And what if they were underfoot all the time??

I’d rather drive a French autoroute than a Canadian highway any day.  Behind the wheel, the French, for all their vociferous opposition to radar controls, are predictable.  They don’t pass on the right, they don’t hog the passing lane, and when a fire engine approaches from behind in rush hour, they do the Moses-and-the-Red-Sea thing promptly and without head-scratching.  Driver training in France is more rigorous than in Canada or at least Alberta. and you don’t see any 16-year-olds behind the wheel, either.

So it was plain sailing down the A8 this morning from junction 39 to Nice airport, about 60 kilometres (40 miles), on my way to pick up the Swedish daughter.  She was getting a bit fed up in Stockholm, spending most of her uptime trying to figure out how to make the analysis of satellite images more accurate, as in being able to pinpoint  ‘there’s gold in them thar hills’ to within a 3 metre radius instead of 3000.  She’s clever like that, but it can get a bit tedious, apparently.

I was ridiculously excited to see her.   It’s only been four months since the last time, but she is so  entertaining and educational (no one else I know talks about rasters) that I could have her around every day and never tire of her humour and her company.  She had an early flight out of Arlanda airport, which meant getting on the bus sometime around 3AM.  It’s a long ride, and she’s been told that the night bus is sketchy.

The last trip she made here, she sent me a text when she got to the airport.  In fact, she had messaged me throughout the night, having decided not to take the night bus but to spend the hours between 11PM and 5AM at the MacDonald’s closest to the airport.  Text messages from your kids when they’re anywhere but in your basement have the effect of being both reassuring and worrying.  You know they’re ok because you just got a message from them, but at the same time, the fact that you now also know they’re sitting alone in an all-night restaurant in the Swedish nowhere kicks your imagination into high gear.

So when I woke up this morning, having not heard from her, and without a reply to the email sent to her while she was supposedly aloft (Norwegian Air Shuttle has Wifi at 30,000ft) I figured I better contain my excitement.  What if this meant that I’d be the last, lonely one after everybody else waiting for the Stockholm arrivals had had their hugs and back-slaps and gone home? Maybe I’d better temper my excitement – turn it down to medium-low so, you know, it wouldn’t be as much of a crash when I realised she’d missed the flight.   But then I’d have to try to find out why she’d missed it, and that wasn’t even worth thinking about.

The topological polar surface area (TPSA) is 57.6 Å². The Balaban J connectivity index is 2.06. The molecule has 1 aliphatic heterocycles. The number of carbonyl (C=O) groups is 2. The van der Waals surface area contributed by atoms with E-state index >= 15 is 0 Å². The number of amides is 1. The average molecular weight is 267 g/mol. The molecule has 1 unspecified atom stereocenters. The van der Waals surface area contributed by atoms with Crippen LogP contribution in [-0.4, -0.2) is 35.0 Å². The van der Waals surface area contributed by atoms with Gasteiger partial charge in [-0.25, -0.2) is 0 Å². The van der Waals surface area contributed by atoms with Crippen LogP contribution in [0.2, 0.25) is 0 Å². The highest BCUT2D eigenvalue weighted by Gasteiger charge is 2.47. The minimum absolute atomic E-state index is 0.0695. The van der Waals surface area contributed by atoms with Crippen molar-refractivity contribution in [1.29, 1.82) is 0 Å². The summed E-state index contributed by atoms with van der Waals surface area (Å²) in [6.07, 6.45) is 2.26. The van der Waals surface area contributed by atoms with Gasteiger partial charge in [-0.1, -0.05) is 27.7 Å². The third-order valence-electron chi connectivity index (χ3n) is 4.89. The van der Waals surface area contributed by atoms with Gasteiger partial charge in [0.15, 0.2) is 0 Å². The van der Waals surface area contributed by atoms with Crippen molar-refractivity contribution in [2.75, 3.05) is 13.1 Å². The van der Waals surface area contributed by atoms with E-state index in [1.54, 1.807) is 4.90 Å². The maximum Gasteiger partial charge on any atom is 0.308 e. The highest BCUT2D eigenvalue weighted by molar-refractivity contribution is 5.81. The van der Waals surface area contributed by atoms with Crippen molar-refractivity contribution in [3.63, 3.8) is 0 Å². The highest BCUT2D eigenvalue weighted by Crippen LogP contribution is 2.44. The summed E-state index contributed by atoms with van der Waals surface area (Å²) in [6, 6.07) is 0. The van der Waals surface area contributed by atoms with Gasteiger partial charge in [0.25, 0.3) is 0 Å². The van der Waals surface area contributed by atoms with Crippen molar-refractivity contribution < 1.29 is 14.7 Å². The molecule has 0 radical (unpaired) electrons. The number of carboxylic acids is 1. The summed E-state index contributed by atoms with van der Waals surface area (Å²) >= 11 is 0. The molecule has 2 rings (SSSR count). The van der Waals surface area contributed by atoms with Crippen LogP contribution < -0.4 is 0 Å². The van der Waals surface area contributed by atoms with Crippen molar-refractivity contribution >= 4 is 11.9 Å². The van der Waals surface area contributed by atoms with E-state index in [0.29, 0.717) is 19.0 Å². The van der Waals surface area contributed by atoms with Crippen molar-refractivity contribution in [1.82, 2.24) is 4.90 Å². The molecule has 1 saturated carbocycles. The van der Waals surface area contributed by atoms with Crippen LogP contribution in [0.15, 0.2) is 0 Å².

I ran into somebody I knew who was also waiting for a Stockholm passenger, and we chatted, my eyes flicking to the arrivals doors every time they swished open.  It was better to have someone to talk to, to distract myself from the slight queasiness in my gut.  I’m stupid that way , worrying about stuff that will probably never happen.  My cousin told me it’s like paying interest on a debt you’ll never owe.

She was there, of course.  Easy to spot, six-footer that she is, with a head of auburn curls.  I excused myself from the acquaintance and launched myself at her, in our own little version of that choke-worthy scene in Love,Actually.  Apart from appreciating the fact that she’s exactly and conveniently my height, I loved the opportunity.  She’s not a hugger, generally, except for hellos and goodbyes of long duration, and this was an especially good one.

All the way back down the autoroute she talked, mostly about school, about the difficulty of working alone in a field that not many others are familiar with, and the exhilaration of finally finding somebody who speaks her language.  Raster language, that is.  She was bagged from being up most of the night but spilling over with news and excitement, partly, I guess, from having somebody who hung on to her every word.

She doesn’t think she’ll ever want to have children, she’s said.  Her reasons are lucid and thoughtful, and even if they weren’t, they’re hers and that’s enough.   If she stays true to her current thinking, she’ll almost certainly be better off financially and will be able to concentrate on the work that so interests her.  I don’t yearn for grandchildren anyway, and would be absolutely OK if none of my kids ever had any of their own.

I was thinking about that as I waited for her to come through those doors – that she’ll likely never find out what it’s like to love a child of her own.   She won’t miss what she doesn’t know, most likely, and maybe she’ll be able to give all the love she wants to somebody else.  If things go that way, she’ll have somebody whose arrival at an airport puts her into a state of high excitement.  But for sheer emotional fireworks, nothing can top what it feels like to love a child.  For me, at least.

My husband loves his kids and loves the time he spends with them, but doesn’t miss them when they’re not there and doesn’t yearn to be with them.  That’s where we differ, which might be a common-enough paternal-maternal reaction.  I don’t know –  what’s your view?

She’s upstairs now, catching up on some sleep.  I’m totally thrilled to have her around for a whole week, but will have to contain my hugs.  This little story hasn’t got a tidy wrap-up, but I care not.  I’m just happy.


8 thoughts on “And what if they were underfoot all the time??

  1. Whichever way it goes, that’s fine. I wouldn’t say that mother love is the greatest love and joy there is, but that’s fine for me, not for you.